Snow Ramirez hasn’t trusted anyone in a very long time, not even herself. Memories of her childhood on Washington’s Yakama Reservation haunt her even on the streets of Chicago. When her squat mate Blitz slits his own throat in front of her, she knows it’s time to convince someone to trust her instincts. Blitz may have been diagnosed bi-polar, like Snow herself, but no way would he have offed himself like that if the shrink he’d been seeing hadn’t bent his mind completely out of shape.
Normally she wouldn’t care. Who wasn’t crazy in one way or another in this messed up world? After all, she’d gotten out from under the doctor’s thumb weeks ago and it was too late for Blitz now, wasn’t it? Snow’s little brother Alley, though, there might still be time to save him. If only she can get reporter Jo Sullivan to believe her story before Snow loses her own mind.
The is the second book in the Street Stories series by Debra Borys, the first, Painted Black, I also had the privilege of reviewing.
The focus again is on the lives of young homeless kids living on the streets. Kids, especially those trapped in this type of life, should be able to trust those in positions to help them – like psychiatrists. But something feels all too wrong Snow’s roommate commits suicide. Again Jo Sullivan is the one who steps up to help those without a voice. True to Borys style you get a very surreal feeling of what life on the streets is really like. It’s gritty, dirty, frightening, and cold. She portrays this life effortlessly, and before long you’re pulled into this harsh life these kids live.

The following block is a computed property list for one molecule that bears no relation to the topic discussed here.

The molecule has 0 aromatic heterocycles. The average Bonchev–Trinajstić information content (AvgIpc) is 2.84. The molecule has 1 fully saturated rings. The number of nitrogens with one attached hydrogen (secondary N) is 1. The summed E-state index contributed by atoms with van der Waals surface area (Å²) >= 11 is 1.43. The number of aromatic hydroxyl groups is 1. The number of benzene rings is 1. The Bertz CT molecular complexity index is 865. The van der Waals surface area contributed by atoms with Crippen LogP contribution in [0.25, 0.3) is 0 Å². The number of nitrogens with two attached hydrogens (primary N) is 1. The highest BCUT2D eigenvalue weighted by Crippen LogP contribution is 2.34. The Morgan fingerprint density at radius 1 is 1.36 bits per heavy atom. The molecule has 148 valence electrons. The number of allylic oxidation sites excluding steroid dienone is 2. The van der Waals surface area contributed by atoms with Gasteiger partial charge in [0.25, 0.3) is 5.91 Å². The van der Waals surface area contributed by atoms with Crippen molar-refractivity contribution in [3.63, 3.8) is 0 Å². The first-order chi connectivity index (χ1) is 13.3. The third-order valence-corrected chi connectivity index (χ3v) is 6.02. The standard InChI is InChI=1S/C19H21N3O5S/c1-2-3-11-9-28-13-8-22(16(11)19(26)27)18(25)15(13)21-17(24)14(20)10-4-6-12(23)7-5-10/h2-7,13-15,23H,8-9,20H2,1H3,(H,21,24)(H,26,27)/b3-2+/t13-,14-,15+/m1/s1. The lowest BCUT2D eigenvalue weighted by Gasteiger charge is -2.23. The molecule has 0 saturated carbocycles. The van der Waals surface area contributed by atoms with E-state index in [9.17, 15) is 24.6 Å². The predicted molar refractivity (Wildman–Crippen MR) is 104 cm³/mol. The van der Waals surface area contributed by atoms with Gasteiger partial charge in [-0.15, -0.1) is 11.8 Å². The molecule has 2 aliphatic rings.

The plot moves along at a good pace throughout the story, slowing at spiking at just the right points, and the characters are fleshed out so well that you immediately feel a connection to them – even if you’ve never lived the same kind of life.
There are many books that try to delve into the darker areas of life on the streets, yet at best can only come across as somewhat believable; Borys is quite the master at not only creating believable environments, but thrilling tales. Again, I would recommend Borys work to anyone who is a fan of the suspense genre, or anyone brave enough to take a real look at life of homeless kids. But buck lovelies, it opens your eyes to all the ugly you try to pretend don’t exist.
I would definitely recommend this book, and series. Be sure to add it to your Goodreads list!
Now, onto the fun stuff! Debra has been kind enough to offer an ebook and a paperback of her latest work Bend Me, Shape Me!!! All you have to do is fill out the form below! Trust me, you won’t be disappointed!